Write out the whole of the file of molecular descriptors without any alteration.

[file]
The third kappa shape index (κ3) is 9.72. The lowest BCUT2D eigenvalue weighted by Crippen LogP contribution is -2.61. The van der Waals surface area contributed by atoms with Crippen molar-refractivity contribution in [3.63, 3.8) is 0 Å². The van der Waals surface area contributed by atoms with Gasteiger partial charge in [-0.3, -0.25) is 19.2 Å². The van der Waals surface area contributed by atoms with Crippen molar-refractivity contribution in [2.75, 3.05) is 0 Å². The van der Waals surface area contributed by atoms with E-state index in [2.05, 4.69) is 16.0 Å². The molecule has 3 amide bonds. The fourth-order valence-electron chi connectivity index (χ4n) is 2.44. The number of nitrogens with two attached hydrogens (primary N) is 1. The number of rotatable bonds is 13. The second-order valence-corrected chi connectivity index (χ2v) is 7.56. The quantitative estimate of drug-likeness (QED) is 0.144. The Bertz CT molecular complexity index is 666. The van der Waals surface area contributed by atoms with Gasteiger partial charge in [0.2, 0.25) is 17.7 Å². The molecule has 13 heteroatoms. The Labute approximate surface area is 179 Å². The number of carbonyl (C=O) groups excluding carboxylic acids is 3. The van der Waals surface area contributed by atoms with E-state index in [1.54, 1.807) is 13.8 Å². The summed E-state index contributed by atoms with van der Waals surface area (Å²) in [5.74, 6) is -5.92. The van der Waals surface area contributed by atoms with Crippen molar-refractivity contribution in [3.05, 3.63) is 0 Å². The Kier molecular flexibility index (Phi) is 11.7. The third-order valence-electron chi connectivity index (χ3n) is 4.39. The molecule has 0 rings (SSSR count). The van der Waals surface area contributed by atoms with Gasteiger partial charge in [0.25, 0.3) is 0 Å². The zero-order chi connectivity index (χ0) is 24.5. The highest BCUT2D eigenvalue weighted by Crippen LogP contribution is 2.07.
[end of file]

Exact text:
The third kappa shape index (κ3) is 9.72. The lowest BCUT2D eigenvalue weighted by Crippen LogP contribution is -2.61. The van der Waals surface area contributed by atoms with Crippen molar-refractivity contribution in [3.63, 3.8) is 0 Å². The van der Waals surface area contributed by atoms with Gasteiger partial charge in [-0.3, -0.25) is 19.2 Å². The van der Waals surface area contributed by atoms with Crippen molar-refractivity contribution in [2.75, 3.05) is 0 Å². The van der Waals surface area contributed by atoms with E-state index in [2.05, 4.69) is 16.0 Å². The molecule has 3 amide bonds. The fourth-order valence-electron chi connectivity index (χ4n) is 2.44. The number of nitrogens with two attached hydrogens (primary N) is 1. The number of rotatable bonds is 13. The second-order valence-corrected chi connectivity index (χ2v) is 7.56. The quantitative estimate of drug-likeness (QED) is 0.144. The Bertz CT molecular complexity index is 666. The van der Waals surface area contributed by atoms with Gasteiger partial charge in [0.2, 0.25) is 17.7 Å². The molecule has 13 heteroatoms. The Labute approximate surface area is 179 Å². The number of carbonyl (C=O) groups excluding carboxylic acids is 3. The van der Waals surface area contributed by atoms with E-state index in [1.54, 1.807) is 13.8 Å². The summed E-state index contributed by atoms with van der Waals surface area (Å²) in [5.74, 6) is -5.92. The van der Waals surface area contributed by atoms with Crippen molar-refractivity contribution in [3.05, 3.63) is 0 Å². The Kier molecular flexibility index (Phi) is 11.7. The third-order valence-electron chi connectivity index (χ3n) is 4.39. The molecule has 0 rings (SSSR count). The van der Waals surface area contributed by atoms with Gasteiger partial charge in [0.25, 0.3) is 0 Å². The zero-order chi connectivity index (χ0) is 24.5. The highest BCUT2D eigenvalue weighted by Crippen LogP contribution is 2.07.